Unlike prior electrolytic solutions using PEO (but not PMMA), electrolytic solution 10, with PMMA functioning as a reinforcement polymer, remains substantially thermodynamically stable prior to curing. This stability prevents the electrolytic solution from phase separating into a non-homogeneous solution, as can be seen from the transparent solution 10 of FIG. 1. In contrast, and as can be seen from FIG. 2, prior art electrolytic solution 15 using PEO as the reinforcement polymer is thermodynamically unstable, thus causing phase separation in the solution. This phase separation makes electrolytic solution 15 appear cloudy. Specifically, this instability results, at least in part, in the formation and precipitation of PEO - lithium salt complexes. These complexes are particularly prevalent when higher lithium salt concentrations, desired to increase the conductivity of the fabricated electrolytic cell, are used in the formation of the electrolytic solution. In particular, pseudoionic physical cross-linking of polymer chains occurs by coordination of lithium cations associated with PEO polymer chains.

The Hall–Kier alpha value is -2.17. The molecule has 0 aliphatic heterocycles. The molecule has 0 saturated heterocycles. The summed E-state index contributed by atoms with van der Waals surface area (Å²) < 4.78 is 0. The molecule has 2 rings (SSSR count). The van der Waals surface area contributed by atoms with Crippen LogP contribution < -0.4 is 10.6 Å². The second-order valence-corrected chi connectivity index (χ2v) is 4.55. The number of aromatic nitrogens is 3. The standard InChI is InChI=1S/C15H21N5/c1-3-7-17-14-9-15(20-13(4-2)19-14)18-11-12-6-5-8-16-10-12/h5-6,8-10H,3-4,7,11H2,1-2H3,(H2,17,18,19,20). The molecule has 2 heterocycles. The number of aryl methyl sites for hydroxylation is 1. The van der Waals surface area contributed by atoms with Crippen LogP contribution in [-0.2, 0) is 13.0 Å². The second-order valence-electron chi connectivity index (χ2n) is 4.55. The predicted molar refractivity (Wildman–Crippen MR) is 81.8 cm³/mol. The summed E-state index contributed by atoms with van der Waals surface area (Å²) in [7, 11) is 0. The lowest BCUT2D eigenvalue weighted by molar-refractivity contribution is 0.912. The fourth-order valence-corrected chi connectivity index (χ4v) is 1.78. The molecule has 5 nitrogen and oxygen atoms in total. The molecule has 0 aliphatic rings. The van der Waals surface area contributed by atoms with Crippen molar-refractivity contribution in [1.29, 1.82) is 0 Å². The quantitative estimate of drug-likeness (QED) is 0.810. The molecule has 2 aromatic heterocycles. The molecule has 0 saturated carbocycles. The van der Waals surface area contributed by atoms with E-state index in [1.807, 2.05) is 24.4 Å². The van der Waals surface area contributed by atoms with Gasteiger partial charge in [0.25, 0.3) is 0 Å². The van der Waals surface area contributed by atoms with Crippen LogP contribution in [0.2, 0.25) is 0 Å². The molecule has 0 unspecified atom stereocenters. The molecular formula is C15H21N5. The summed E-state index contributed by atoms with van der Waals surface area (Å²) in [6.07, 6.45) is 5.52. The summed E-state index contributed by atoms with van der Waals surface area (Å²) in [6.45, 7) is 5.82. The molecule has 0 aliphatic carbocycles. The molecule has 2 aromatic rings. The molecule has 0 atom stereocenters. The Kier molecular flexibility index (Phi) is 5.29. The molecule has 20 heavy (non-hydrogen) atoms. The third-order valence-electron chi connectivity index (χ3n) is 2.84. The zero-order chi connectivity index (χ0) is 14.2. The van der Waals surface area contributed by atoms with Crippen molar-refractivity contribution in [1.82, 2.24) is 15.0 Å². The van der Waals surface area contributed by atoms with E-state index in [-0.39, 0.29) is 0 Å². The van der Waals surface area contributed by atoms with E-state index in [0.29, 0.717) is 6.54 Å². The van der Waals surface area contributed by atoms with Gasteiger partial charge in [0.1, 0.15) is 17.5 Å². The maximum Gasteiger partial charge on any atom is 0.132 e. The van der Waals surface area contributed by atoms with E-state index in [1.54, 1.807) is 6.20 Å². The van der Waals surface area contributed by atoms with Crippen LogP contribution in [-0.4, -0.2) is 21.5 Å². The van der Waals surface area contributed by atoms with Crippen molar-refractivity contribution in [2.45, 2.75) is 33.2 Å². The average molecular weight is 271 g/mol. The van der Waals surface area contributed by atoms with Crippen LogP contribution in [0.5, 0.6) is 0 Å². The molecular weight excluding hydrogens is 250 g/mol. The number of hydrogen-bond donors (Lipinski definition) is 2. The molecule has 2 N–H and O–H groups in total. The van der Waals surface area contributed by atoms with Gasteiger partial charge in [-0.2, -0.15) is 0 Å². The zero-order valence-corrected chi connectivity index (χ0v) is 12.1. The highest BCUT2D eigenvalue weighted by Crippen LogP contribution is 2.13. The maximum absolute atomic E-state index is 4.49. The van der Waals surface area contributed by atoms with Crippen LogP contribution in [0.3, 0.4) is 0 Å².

These PEO - lithium salt complexes, in turn, result in an electrolytic solution which contains polymer salt agglomerates 15', destroying both the consistency and homogeneity of the electrolytic solution. Accordingly, it becomes more difficult to apply the non-homogeneous electrolytic solution to an electrode substrate.
Process 30 for making a thermoset polymer gel for use in an electrolytic cell is shown in FIG. 3 as comprising web 31 of first electrode material 32, electrolyte applicator 34, curing station 36, web 38 of second electrode material 40, optional second curing station 42, and product collection zone 46. It will be understood that first electrode material 32 and second electrode material 40 are each associated with at least an active material (of conventional formulation) thereon, 32' and 40' respectively.